The University of Minnesota’s been having a rough spin in the news cycle when it comes to sexual impropriety. First there was the high-profile disgrace of athletic director Norwood Teague after he fired a string of gross texts to two female employees. Then there's the ongoing probe into whether Teague’s buddy, associate athletic director Mike Ellis, ever tried to force a staff member to look at college girl porn on his phone.
So the Pioneer Press got curious and requested all of the U’s sexual harassment cases over the past five years, revealing the U had to shell out nearly $450,000 to settle five cases.
Last year, a student gymnast received $250,000 after accusing the head coach’s husband, Jim Stephenson, of touching her creepily when she modeled for him over the span of two years. In another case, a male research assistant got $77,500 after his female supervisor wouldn’t quit hitting on him. At UMD, a student received $30,000 after her supervisor in the school wellness center repeatedly harassed her and others.
So would any of these scenarios have played out differently if the U had implemented its affirmative consent policy sooner?
Yes and no. It certainly wouldn’t have prevented any of the barefaced creeps from creeping, says Katie Eichele, director of the U’s Aurora resource center for sexual harassment. Teague, for example, persisted in sending lewd texts despite repeated pleas to stop.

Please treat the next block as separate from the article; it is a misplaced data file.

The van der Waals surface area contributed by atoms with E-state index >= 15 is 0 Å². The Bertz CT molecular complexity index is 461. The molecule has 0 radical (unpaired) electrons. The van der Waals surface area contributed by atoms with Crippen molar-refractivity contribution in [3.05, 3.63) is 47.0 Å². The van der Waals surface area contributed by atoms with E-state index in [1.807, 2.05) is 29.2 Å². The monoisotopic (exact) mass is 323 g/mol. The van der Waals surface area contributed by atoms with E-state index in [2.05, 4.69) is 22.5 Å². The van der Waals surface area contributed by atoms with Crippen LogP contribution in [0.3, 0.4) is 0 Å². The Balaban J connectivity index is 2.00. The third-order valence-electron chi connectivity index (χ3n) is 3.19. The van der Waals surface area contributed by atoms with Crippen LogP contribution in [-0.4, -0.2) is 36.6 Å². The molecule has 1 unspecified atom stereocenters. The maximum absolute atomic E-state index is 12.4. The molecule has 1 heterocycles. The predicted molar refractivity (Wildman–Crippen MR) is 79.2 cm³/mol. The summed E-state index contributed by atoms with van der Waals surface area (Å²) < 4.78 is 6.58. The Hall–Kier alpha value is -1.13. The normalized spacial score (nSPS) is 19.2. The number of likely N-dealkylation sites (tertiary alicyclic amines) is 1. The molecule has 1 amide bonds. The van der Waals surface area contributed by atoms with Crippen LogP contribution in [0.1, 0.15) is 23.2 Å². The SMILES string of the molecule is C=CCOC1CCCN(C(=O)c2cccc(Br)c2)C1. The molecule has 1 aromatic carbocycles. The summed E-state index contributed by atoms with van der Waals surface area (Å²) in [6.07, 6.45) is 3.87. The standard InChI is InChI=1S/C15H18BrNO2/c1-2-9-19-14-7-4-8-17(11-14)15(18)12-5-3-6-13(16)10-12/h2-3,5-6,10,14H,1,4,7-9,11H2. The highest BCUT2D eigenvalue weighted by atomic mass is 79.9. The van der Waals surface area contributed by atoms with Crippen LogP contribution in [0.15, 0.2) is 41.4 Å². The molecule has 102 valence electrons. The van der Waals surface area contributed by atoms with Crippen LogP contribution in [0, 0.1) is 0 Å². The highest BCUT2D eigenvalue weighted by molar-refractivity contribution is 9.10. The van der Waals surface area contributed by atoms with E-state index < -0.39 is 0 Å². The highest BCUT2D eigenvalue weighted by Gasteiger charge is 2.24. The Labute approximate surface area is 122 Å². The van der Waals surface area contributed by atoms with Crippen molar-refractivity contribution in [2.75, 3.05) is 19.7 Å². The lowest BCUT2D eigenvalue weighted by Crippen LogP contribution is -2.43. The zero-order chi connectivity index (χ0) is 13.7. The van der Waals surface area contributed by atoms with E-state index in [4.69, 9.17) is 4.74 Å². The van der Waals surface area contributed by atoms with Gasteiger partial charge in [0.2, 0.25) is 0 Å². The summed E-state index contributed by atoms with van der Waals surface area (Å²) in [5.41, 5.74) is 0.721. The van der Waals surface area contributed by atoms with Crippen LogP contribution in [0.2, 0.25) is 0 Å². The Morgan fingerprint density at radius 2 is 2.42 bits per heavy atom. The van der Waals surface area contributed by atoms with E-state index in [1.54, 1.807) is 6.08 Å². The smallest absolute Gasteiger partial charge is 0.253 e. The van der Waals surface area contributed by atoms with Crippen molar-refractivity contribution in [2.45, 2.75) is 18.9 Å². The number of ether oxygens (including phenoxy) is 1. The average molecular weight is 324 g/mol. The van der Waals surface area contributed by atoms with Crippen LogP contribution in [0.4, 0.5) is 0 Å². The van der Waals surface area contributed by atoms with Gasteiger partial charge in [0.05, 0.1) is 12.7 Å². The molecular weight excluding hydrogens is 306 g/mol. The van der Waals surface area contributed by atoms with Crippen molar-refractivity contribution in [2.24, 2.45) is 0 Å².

Policy never prevents anything from occurring, Eichele says, but could hold bad actors accountable. Contrary to some initial reports, contracts and videos aren't required to obtain that consent. Though if students are engaging in BDSM, it might be good idea, she adds.
Consent could actually be either verbal or nonverbal. Continuous consent between couples who have talked about sex and established what's OK and what isn't should be able to carry on without having to reconfirm that agreement with every kiss unless that dynamic changes, Eichele says.
As ludicrous as having to pull out a multiple-page contract with every sexual act sounds, it's these gray areas that have other schools across the nation turning them down.
Harvard’s explanation for not enacting yes-means-yes sheds light on another scenario, where consent backfires on accusers. If sex done right hinges on consent that could be either verbal or nonverbal, it creates a door for rapists to make the excuse that they just misread the situation.
Rather, the nation’s oldest college is sticking to the original Title IX standards, which defines harassment as conduct that was both uninvited and unwanted – not simply that there was a lack of a no, or an implication of a yes.